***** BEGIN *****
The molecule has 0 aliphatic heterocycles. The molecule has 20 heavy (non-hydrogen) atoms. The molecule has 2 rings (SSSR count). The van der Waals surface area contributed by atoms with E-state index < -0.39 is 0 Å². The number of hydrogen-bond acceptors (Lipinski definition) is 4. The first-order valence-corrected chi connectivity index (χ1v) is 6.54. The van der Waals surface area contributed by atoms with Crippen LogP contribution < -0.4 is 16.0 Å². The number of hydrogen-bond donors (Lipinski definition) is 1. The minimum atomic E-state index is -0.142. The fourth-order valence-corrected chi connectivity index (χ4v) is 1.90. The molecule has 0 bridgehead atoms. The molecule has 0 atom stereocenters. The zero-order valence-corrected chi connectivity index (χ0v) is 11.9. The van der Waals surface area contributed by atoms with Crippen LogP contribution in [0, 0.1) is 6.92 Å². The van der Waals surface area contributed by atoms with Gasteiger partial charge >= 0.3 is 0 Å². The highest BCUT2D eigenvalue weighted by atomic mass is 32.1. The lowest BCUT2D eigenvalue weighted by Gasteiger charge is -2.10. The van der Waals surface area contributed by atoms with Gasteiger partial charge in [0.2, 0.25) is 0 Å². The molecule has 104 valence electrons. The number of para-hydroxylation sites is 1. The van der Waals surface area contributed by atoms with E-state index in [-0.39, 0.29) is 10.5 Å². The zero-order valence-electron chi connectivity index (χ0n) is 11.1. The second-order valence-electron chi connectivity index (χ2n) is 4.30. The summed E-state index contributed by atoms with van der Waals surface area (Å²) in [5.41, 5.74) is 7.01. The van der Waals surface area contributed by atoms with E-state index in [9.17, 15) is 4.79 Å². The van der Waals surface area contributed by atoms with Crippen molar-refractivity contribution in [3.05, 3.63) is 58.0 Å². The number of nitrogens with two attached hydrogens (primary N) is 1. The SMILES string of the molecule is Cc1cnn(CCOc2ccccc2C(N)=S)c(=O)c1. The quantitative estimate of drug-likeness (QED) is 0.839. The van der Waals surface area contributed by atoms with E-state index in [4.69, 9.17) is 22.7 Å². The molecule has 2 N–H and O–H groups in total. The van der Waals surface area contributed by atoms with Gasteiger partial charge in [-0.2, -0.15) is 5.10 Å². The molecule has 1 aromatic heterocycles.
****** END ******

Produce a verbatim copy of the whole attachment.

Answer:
The molecule has 0 aliphatic heterocycles. The molecule has 20 heavy (non-hydrogen) atoms. The molecule has 2 rings (SSSR count). The van der Waals surface area contributed by atoms with E-state index < -0.39 is 0 Å². The number of hydrogen-bond acceptors (Lipinski definition) is 4. The first-order valence-corrected chi connectivity index (χ1v) is 6.54. The van der Waals surface area contributed by atoms with Crippen LogP contribution < -0.4 is 16.0 Å². The number of hydrogen-bond donors (Lipinski definition) is 1. The minimum atomic E-state index is -0.142. The fourth-order valence-corrected chi connectivity index (χ4v) is 1.90. The molecule has 0 bridgehead atoms. The molecule has 0 atom stereocenters. The zero-order valence-corrected chi connectivity index (χ0v) is 11.9. The van der Waals surface area contributed by atoms with Crippen LogP contribution in [0, 0.1) is 6.92 Å². The van der Waals surface area contributed by atoms with Gasteiger partial charge >= 0.3 is 0 Å². The highest BCUT2D eigenvalue weighted by atomic mass is 32.1. The lowest BCUT2D eigenvalue weighted by Gasteiger charge is -2.10. The van der Waals surface area contributed by atoms with Gasteiger partial charge in [0.2, 0.25) is 0 Å². The molecule has 104 valence electrons. The number of para-hydroxylation sites is 1. The van der Waals surface area contributed by atoms with E-state index in [-0.39, 0.29) is 10.5 Å². The zero-order valence-electron chi connectivity index (χ0n) is 11.1. The second-order valence-electron chi connectivity index (χ2n) is 4.30. The summed E-state index contributed by atoms with van der Waals surface area (Å²) in [5.41, 5.74) is 7.01. The van der Waals surface area contributed by atoms with E-state index in [9.17, 15) is 4.79 Å². The van der Waals surface area contributed by atoms with Crippen molar-refractivity contribution in [3.05, 3.63) is 58.0 Å². The number of nitrogens with two attached hydrogens (primary N) is 1. The SMILES string of the molecule is Cc1cnn(CCOc2ccccc2C(N)=S)c(=O)c1. The quantitative estimate of drug-likeness (QED) is 0.839. The van der Waals surface area contributed by atoms with E-state index in [4.69, 9.17) is 22.7 Å². The molecule has 2 N–H and O–H groups in total. The van der Waals surface area contributed by atoms with Gasteiger partial charge in [-0.2, -0.15) is 5.10 Å². The molecule has 1 aromatic heterocycles.